Saturday, April 30, 2016

Instructional Design Tips for Different Learning Styles

A compass points to the word "Learning"

As an instructional designer, it is up to you to structure learning programs in a way that maximizes participant learning and knowledge gain. This means engaging learners so that they are actively involved in the process.

We have learned a lot about adult learning since Malcolm Knowles first studied the subject in the late ‘60s. We know that adults learn best when relevance is high.  And relevance is high when participants believe that they need to:
know the information to be successful
improve their skills to be successful
change their behavior to be successful

In other words, training participants learn better when they understand the benefits personally and professionally of learning in addition to the risks of not learning and not changing.

As instructional design consulting experts, we know that to engage adults from the beginning in a learning program they and their boss need to believe in the value of the effort they need to make and the correlated performance results that will occur. Your challenge as an instructional designer, then, is to ensure that the content is regularly linked back to how this will improve their work and performance in the real world. You also need to include a variety of learning tools that will engage the different types of learning styles:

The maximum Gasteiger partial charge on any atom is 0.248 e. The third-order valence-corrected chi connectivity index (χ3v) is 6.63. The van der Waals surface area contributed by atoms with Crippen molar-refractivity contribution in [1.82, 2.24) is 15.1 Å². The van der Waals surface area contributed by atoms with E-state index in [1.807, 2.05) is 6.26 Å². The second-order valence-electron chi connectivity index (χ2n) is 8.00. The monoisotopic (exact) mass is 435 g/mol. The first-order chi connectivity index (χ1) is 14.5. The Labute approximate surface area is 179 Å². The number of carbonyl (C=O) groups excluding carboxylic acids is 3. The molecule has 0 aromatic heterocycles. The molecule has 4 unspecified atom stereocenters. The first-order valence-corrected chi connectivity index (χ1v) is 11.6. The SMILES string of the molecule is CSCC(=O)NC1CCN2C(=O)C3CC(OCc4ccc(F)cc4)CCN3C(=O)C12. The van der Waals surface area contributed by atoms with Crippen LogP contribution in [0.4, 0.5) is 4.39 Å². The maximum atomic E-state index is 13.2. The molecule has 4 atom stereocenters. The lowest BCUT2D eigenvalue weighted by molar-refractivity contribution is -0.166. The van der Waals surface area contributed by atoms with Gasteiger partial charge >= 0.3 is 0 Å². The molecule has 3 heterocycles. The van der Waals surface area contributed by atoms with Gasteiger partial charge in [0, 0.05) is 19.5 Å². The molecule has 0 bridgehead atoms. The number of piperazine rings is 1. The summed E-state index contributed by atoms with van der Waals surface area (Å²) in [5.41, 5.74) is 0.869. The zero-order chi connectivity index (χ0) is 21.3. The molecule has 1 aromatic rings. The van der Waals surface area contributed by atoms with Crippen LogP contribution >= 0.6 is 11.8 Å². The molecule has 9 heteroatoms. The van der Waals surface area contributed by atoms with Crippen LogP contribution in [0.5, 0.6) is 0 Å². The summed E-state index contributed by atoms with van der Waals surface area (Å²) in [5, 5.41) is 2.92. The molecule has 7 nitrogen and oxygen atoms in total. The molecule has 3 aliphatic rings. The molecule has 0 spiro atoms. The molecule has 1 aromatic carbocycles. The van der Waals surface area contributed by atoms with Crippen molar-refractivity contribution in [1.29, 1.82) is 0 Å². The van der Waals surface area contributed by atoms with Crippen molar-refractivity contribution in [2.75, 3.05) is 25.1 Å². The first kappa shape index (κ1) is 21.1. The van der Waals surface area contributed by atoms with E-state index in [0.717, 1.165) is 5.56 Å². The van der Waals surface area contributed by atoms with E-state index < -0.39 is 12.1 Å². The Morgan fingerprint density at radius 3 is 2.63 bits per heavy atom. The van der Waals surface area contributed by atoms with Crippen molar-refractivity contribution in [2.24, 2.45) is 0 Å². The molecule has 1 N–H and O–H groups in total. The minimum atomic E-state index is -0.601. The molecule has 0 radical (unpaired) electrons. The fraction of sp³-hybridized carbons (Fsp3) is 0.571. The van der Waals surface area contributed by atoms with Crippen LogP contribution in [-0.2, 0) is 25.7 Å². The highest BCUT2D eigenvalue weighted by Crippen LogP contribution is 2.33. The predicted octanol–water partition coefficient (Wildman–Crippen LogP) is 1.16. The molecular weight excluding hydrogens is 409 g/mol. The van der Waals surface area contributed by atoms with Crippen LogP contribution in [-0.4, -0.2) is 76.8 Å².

For the visual learners utilize slides, videos, flip charts and demos.
For the auditory learners incorporate group discussions, stories and lectures 
For the kinesthetic learners design relevant role plays, scenarios, simulations and activities 

In designing the flow of the learning solution, give plenty of opportunities for the facilitator to provide real-time feedback for the participants. As a form of personalized coaching, facilitators can guide learners, on the spot, toward the right answer or encourage the right behavior or tweak the skill being taught. Facilitators should monitor small group activities, guide discussions, and conduct debrief sessions after a role play that include all the learners.

Once a group has completed a presentation, for example, set up time for the facilitator and other learners to give feedback by asking questions, giving specific examples of what worked and what did not work. And after a learning activity, prompt the facilitator to summarize and reinforce what was learned and, most important, link the results to what the learners do on-the-job real-time. For true learning transfer, this focus on how the lessons will be applied on the job is a critical component to the transfer of training back to the workplace.

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